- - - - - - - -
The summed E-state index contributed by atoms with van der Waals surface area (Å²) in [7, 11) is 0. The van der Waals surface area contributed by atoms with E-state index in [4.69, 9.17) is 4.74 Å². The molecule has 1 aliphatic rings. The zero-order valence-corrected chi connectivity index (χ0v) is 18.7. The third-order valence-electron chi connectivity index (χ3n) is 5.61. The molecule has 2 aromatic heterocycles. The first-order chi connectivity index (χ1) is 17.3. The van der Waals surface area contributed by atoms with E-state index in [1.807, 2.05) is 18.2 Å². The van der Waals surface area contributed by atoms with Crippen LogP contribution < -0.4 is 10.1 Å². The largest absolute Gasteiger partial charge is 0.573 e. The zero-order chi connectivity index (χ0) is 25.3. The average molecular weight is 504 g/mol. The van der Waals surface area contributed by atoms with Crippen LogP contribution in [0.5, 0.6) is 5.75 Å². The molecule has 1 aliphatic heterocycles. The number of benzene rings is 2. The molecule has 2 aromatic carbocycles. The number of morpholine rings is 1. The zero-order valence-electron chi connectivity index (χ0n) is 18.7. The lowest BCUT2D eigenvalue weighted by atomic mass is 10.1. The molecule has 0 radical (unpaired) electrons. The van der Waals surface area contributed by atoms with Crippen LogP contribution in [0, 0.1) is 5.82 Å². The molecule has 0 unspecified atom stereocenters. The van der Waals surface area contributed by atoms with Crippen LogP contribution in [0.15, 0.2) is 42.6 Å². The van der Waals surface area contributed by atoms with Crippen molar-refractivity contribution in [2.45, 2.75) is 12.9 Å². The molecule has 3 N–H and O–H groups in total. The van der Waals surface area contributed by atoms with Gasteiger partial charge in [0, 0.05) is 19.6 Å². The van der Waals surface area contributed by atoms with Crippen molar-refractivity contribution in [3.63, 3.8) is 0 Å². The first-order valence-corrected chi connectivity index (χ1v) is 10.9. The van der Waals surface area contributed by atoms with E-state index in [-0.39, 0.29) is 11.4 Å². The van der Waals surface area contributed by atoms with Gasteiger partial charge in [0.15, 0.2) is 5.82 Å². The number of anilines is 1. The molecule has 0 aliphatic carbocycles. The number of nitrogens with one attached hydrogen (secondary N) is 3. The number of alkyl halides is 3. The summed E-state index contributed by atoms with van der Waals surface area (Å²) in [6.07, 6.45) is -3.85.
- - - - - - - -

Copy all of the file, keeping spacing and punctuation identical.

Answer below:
The summed E-state index contributed by atoms with van der Waals surface area (Å²) in [7, 11) is 0. The van der Waals surface area contributed by atoms with E-state index in [4.69, 9.17) is 4.74 Å². The molecule has 1 aliphatic rings. The zero-order valence-corrected chi connectivity index (χ0v) is 18.7. The third-order valence-electron chi connectivity index (χ3n) is 5.61. The molecule has 2 aromatic heterocycles. The first-order chi connectivity index (χ1) is 17.3. The van der Waals surface area contributed by atoms with E-state index in [1.807, 2.05) is 18.2 Å². The van der Waals surface area contributed by atoms with Crippen LogP contribution < -0.4 is 10.1 Å². The largest absolute Gasteiger partial charge is 0.573 e. The zero-order chi connectivity index (χ0) is 25.3. The average molecular weight is 504 g/mol. The van der Waals surface area contributed by atoms with Crippen LogP contribution in [0.5, 0.6) is 5.75 Å². The molecule has 1 aliphatic heterocycles. The number of benzene rings is 2. The molecule has 2 aromatic carbocycles. The number of morpholine rings is 1. The zero-order valence-electron chi connectivity index (χ0n) is 18.7. The lowest BCUT2D eigenvalue weighted by atomic mass is 10.1. The molecule has 0 radical (unpaired) electrons. The van der Waals surface area contributed by atoms with Crippen LogP contribution in [0, 0.1) is 5.82 Å². The molecule has 0 unspecified atom stereocenters. The van der Waals surface area contributed by atoms with Crippen LogP contribution in [0.15, 0.2) is 42.6 Å². The van der Waals surface area contributed by atoms with Crippen molar-refractivity contribution in [2.45, 2.75) is 12.9 Å². The molecule has 3 N–H and O–H groups in total. The van der Waals surface area contributed by atoms with Gasteiger partial charge in [0, 0.05) is 19.6 Å². The van der Waals surface area contributed by atoms with Crippen molar-refractivity contribution in [3.63, 3.8) is 0 Å². The first-order valence-corrected chi connectivity index (χ1v) is 10.9. The van der Waals surface area contributed by atoms with E-state index in [-0.39, 0.29) is 11.4 Å². The van der Waals surface area contributed by atoms with Gasteiger partial charge in [0.15, 0.2) is 5.82 Å². The number of anilines is 1. The molecule has 0 aliphatic carbocycles. The number of nitrogens with one attached hydrogen (secondary N) is 3. The number of alkyl halides is 3. The summed E-state index contributed by atoms with van der Waals surface area (Å²) in [6.07, 6.45) is -3.85.